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30 principles to level-up your Soft Skills (Carnegie’s wisdom remix)

Photo by Jens Johnsson on Unsplash

Note: I originally put this article together as a resource for developers joining their first remote developer team at Chingu. After a few years and thousands of remote developer collaborations launched, I remain convinced that soft skills are grossly underestimated. I hope you find this valuable.

Your Skills Stack should not be limited to just technical skills.


  1. Don’t criticize, condemn, or complain.
  2. Give honest and sincere appreciation.
  3. Arouse in the other person an eager need or want.
  4. Become genuinely interested in other people.
  5. Smile.[emojis work just as well]
  6. Remember that a person’s name is to that person the sweetest and most important sound in any language.
  7. Be a good listener. Encourage others to talk about themselves.
  8. Talk in terms of the other person’s interests.
  9. Make the other person feel important — and do it sincerely.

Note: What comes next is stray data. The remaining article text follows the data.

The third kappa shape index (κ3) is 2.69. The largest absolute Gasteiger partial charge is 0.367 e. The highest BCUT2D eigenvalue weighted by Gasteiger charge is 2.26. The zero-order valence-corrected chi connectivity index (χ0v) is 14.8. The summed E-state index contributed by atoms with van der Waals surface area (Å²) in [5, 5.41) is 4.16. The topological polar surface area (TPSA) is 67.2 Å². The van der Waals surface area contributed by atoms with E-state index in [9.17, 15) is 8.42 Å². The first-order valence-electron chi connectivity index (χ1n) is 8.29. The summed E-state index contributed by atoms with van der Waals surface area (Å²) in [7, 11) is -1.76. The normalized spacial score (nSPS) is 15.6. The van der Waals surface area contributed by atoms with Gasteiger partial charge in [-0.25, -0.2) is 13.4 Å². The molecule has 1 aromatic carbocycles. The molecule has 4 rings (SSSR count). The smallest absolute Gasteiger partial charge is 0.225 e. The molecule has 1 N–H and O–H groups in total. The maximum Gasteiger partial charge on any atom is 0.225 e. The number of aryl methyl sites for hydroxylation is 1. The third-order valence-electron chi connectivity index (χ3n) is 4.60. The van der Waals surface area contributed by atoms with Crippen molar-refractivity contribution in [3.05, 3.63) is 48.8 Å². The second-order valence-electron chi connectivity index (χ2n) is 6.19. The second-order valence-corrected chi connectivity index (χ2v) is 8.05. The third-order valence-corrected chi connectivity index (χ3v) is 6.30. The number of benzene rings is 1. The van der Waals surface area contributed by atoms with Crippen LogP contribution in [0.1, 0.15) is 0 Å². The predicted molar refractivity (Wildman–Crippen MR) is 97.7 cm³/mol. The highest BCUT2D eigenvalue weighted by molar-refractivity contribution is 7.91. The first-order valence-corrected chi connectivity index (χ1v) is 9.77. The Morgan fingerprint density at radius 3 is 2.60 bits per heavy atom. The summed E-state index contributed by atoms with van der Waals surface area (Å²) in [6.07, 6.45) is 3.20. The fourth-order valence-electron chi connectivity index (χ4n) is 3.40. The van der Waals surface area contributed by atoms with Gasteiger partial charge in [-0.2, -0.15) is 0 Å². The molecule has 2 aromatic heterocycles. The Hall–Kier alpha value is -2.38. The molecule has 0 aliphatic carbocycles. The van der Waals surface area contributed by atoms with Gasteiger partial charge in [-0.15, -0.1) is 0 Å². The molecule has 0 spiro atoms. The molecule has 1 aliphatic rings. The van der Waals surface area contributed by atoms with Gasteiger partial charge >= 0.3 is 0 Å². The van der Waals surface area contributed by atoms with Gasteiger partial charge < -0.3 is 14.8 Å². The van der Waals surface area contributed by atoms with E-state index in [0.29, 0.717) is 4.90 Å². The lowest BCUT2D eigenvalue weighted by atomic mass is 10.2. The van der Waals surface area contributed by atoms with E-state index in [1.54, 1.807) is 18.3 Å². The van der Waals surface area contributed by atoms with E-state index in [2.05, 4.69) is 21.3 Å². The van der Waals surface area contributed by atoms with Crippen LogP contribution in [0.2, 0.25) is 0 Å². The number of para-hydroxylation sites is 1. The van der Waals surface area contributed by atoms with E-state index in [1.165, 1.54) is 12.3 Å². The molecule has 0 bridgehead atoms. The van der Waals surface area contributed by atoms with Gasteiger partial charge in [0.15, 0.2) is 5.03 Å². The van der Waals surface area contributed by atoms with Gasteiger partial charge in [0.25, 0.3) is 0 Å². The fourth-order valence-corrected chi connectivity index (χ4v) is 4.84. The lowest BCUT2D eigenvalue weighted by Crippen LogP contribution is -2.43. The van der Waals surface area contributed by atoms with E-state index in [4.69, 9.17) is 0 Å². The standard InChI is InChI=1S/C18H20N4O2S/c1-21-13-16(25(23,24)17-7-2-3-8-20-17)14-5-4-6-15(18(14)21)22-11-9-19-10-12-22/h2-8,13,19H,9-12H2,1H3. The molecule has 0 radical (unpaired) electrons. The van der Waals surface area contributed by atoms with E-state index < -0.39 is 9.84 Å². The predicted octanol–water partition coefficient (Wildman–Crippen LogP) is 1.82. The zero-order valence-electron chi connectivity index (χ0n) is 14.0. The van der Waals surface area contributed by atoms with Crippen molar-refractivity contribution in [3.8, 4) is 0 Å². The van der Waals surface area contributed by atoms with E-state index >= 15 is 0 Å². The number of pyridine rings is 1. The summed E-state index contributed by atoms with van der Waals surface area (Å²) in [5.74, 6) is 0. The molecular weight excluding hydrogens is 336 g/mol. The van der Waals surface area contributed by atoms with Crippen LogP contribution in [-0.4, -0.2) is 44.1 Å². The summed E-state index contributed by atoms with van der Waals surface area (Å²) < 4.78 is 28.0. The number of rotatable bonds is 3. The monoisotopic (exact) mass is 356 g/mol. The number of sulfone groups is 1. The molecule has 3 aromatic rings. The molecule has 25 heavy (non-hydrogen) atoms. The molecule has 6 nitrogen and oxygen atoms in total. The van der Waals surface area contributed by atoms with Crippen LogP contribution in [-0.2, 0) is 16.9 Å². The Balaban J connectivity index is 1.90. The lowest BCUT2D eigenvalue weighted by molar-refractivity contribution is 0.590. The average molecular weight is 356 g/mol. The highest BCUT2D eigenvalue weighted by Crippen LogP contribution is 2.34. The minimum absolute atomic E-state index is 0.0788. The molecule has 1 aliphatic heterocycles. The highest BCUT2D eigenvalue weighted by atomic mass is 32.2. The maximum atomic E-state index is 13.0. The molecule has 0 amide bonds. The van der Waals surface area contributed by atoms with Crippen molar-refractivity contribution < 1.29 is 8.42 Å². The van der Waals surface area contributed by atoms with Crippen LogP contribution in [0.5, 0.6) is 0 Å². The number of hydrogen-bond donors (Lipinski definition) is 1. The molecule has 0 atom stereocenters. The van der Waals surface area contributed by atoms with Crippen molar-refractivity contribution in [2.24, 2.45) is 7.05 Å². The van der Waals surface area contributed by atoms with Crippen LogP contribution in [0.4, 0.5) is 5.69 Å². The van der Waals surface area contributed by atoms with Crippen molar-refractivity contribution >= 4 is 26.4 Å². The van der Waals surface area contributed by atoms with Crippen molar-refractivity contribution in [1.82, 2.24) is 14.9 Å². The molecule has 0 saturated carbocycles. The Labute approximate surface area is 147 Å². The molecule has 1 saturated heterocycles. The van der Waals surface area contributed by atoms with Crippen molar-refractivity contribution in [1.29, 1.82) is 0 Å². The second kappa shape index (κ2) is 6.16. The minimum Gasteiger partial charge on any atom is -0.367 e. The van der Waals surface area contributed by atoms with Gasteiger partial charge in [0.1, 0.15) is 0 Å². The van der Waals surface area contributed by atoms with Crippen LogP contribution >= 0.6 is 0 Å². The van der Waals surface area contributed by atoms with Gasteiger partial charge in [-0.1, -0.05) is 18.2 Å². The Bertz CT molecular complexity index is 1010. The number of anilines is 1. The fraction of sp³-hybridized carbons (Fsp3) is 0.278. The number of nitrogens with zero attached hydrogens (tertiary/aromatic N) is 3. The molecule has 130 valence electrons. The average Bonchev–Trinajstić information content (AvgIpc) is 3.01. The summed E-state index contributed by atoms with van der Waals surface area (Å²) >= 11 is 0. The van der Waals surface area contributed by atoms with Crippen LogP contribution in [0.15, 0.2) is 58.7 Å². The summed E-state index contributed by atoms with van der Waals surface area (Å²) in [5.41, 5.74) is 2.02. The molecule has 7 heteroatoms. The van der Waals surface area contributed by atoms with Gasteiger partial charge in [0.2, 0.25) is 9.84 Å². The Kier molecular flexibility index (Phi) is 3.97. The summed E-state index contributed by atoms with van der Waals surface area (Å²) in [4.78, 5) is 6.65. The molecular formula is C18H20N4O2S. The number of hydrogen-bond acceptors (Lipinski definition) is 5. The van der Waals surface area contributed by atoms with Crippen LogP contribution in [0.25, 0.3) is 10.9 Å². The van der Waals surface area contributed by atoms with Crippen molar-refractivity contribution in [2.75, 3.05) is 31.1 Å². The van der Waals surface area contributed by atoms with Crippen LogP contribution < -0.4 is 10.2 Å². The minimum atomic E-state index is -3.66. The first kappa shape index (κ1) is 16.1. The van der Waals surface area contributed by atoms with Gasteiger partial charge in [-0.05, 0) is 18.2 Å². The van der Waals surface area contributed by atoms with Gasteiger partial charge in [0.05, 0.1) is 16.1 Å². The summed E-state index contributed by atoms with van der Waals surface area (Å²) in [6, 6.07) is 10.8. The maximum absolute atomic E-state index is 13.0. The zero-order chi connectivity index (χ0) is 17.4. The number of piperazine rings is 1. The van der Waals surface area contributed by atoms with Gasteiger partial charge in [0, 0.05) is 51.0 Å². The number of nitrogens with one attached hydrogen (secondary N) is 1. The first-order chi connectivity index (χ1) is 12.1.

10. The only way to get the best of an argument is to avoid it.


  1. Show respect for other person’s opinions. Never say, “You’re wrong.”
  2. If you are wrong, admit it quickly and emphatically.
  3. Begin in a friendly way.
  4. Get the other person saying “yes, yes” immediately.
  5. Let the other person do a a great deal of the talking.
  6. Let the other person feel that the idea is his or hers.
  7. Try honestly to see things from the other persons point of view.
  8. Be sympathetic with the other person’s ideas and desires.
  9. Appeal to the other nobler motives.
  10. Dramatize your ideas.


  1. Throw down a challenge.
  2. Begin with praise and honest appreciation.
  3. Call attention to people’s mistakes indirectly.
  4. Talk about your own mistakes before criticizing the other person.
  5. Ask questions instead of giving direct orders.
  6. Let the other person save face.
  7. Praise the slightest improvement and praise every improvement. Be “hearty in your appreciation and lavish in your praise.”
  8. Give the other person a fine reputation to live up to.
  9. Use encouragement. Make the fault seem easy to correct.
  10. Make the other person happy about doing the thing you suggest.

All the above are Carnegie principles.

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